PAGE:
Via Daryn blog, I find that Mike Ross, the artist who was chosen to work on the art in Capitol Hill Station, is concerned his project might be canceled due to public outcry over the use of decommissioned fighter jets in the installation:
————— Forwarded message —————
From: Mike Ross email@example.com>
Date: May 22, 2008 11:04 AM
Subject: Sculpture may be canceled — please help
To: Mike Ross firstname.lastname@example.org>
Hey folks. As some of you know, I was selected to make a sculpture for Seattle’s new subway station in the Capitol Hill neighborhood. I proposed a sort of stylistic sequel to Big Rig Jig, using a pair of fighter jets. The jets would be deconstructed into pieces, painted pink and orange, and spread out along organically-inspired curves above the station platform between the ceiling beams (they have high ceilings in this station). The exact design is not yet finished. But you can see mock-ups of some early variations here:
The project is in now in danger of being canceled, and I need your help.
Several people have written letters to Seattle’s transit agency, Sound Transit, complaining that the piece is offensive, a glorification of war, and culturally insensitive to neighborhood residents. The area’s 43rd-District Democrats have even passed a resolution officially condemning the sculpture:
Unfortunately, the only people who have been moved to write letters are those who object to the sculpture, and the transit agency is seriously considering canceling the project. It has been demoted from “approved” to “not yet approved,” and the rest of the station development is now proceeding without the sculpture, until we can
demonstrate significant community support.
I am hoping that some of you might know people in or near Capitol Hill, Seattle, who can see the potential of the sculpture, and who disagree with the idea that it is offensive or a glorification of war. It may use military technology, but it is not just a pair of jets — it’s jets, chopped up, painted pink, and made to look like two birds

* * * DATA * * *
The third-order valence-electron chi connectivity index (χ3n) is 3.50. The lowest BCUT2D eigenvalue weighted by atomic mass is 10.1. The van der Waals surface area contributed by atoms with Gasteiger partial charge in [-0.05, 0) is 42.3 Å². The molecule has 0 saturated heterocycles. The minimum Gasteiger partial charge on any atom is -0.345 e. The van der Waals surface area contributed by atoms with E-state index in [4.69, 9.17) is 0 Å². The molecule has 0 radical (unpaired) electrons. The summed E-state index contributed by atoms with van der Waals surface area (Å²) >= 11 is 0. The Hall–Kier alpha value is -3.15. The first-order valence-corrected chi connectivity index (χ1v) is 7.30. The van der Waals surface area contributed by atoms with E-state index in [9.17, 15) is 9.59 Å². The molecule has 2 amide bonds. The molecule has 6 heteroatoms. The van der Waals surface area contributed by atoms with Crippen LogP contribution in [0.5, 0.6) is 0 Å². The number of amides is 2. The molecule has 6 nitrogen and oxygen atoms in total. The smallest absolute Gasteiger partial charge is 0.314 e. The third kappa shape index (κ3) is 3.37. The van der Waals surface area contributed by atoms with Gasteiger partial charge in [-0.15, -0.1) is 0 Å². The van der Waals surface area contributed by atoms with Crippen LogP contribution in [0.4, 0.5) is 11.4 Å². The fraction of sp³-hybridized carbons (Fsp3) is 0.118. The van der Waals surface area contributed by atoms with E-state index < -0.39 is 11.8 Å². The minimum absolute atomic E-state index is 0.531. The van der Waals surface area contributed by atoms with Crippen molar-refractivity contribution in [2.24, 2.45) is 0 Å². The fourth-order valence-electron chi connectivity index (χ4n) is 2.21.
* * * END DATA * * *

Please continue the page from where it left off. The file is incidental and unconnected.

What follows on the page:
kissing. There is a peaceful message there, and I believe the artwork will ultimately be accepted by its detractors as an object and process which references many of their own views. But before that can happen, the transit agency needs to know that there are people in the community who support the sculpture.
If you know anyone who might wish to write a letter or email (emails are just as good), they should send it to the following two people:
Joni Earl, CEO
401 S. Jackson St.
Seattle, WA 98104
Barbara Luecke, STart Program Manager
401 S. Jackson St.
Seattle, WA 98104
Thanks for any help you can offer. Please feel free to forward this email.
The 43rd Democrats protested the piece for being culturally insensitive? That’s embarrassing. I can understand thinking a local artist should do the piece, though I’ve seen a lot of local art and I’m not always impressed. Knowing these people are out to sabotage the art, and put something in that inspires less conversation makes me more attracted to the art than I was before. I think using the warplanes as art pays homage to Seattle’s former reputation as the Jet City, though it’s fair for recent migrants to Seattle to not appreciate this. I also think two pink fighter jets kissing is a nice play on “swords to ploughshares“. I also think it’s ironic that people who claim to fight for tolerance and a range of ideas oppose something that falls outside their way of thinking.
I like it, and I’ve written emails to those mentioned above. What do you think? Is this really culturally insensitive or an over reaction?